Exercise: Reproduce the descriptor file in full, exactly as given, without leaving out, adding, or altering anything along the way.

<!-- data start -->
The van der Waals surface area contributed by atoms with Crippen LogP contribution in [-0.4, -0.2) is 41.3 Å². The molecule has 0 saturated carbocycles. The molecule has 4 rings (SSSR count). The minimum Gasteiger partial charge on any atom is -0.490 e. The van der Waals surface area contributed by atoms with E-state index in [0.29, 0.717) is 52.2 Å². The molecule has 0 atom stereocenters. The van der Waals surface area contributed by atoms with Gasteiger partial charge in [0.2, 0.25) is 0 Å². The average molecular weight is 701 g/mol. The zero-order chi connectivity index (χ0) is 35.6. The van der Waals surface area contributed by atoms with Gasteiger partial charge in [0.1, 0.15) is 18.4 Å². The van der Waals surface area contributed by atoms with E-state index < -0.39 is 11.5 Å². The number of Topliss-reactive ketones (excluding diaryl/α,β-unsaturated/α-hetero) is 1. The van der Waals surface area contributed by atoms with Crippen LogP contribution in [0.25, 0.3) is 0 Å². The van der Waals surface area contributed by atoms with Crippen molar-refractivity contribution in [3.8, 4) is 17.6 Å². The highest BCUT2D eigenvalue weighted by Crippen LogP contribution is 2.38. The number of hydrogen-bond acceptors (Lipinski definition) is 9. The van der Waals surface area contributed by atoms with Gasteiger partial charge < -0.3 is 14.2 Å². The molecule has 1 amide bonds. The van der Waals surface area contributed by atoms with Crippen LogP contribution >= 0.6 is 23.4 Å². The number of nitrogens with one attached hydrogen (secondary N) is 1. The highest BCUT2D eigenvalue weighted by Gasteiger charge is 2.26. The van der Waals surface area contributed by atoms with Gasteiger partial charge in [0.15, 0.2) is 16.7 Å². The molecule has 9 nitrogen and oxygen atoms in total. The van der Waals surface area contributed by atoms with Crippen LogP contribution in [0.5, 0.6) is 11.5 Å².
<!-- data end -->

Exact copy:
The van der Waals surface area contributed by atoms with Crippen LogP contribution in [-0.4, -0.2) is 41.3 Å². The molecule has 0 saturated carbocycles. The molecule has 4 rings (SSSR count). The minimum Gasteiger partial charge on any atom is -0.490 e. The van der Waals surface area contributed by atoms with E-state index in [0.29, 0.717) is 52.2 Å². The molecule has 0 atom stereocenters. The van der Waals surface area contributed by atoms with Gasteiger partial charge in [0.2, 0.25) is 0 Å². The average molecular weight is 701 g/mol. The zero-order chi connectivity index (χ0) is 35.6. The van der Waals surface area contributed by atoms with Gasteiger partial charge in [0.1, 0.15) is 18.4 Å². The van der Waals surface area contributed by atoms with E-state index < -0.39 is 11.5 Å². The number of Topliss-reactive ketones (excluding diaryl/α,β-unsaturated/α-hetero) is 1. The van der Waals surface area contributed by atoms with Crippen LogP contribution in [0.25, 0.3) is 0 Å². The van der Waals surface area contributed by atoms with Crippen molar-refractivity contribution in [3.8, 4) is 17.6 Å². The highest BCUT2D eigenvalue weighted by Crippen LogP contribution is 2.38. The number of hydrogen-bond acceptors (Lipinski definition) is 9. The van der Waals surface area contributed by atoms with Gasteiger partial charge < -0.3 is 14.2 Å². The molecule has 1 amide bonds. The van der Waals surface area contributed by atoms with Crippen LogP contribution >= 0.6 is 23.4 Å². The number of nitrogens with one attached hydrogen (secondary N) is 1. The highest BCUT2D eigenvalue weighted by Gasteiger charge is 2.26. The van der Waals surface area contributed by atoms with Gasteiger partial charge in [0.15, 0.2) is 16.7 Å². The molecule has 9 nitrogen and oxygen atoms in total. The van der Waals surface area contributed by atoms with Crippen LogP contribution in [0.5, 0.6) is 11.5 Å².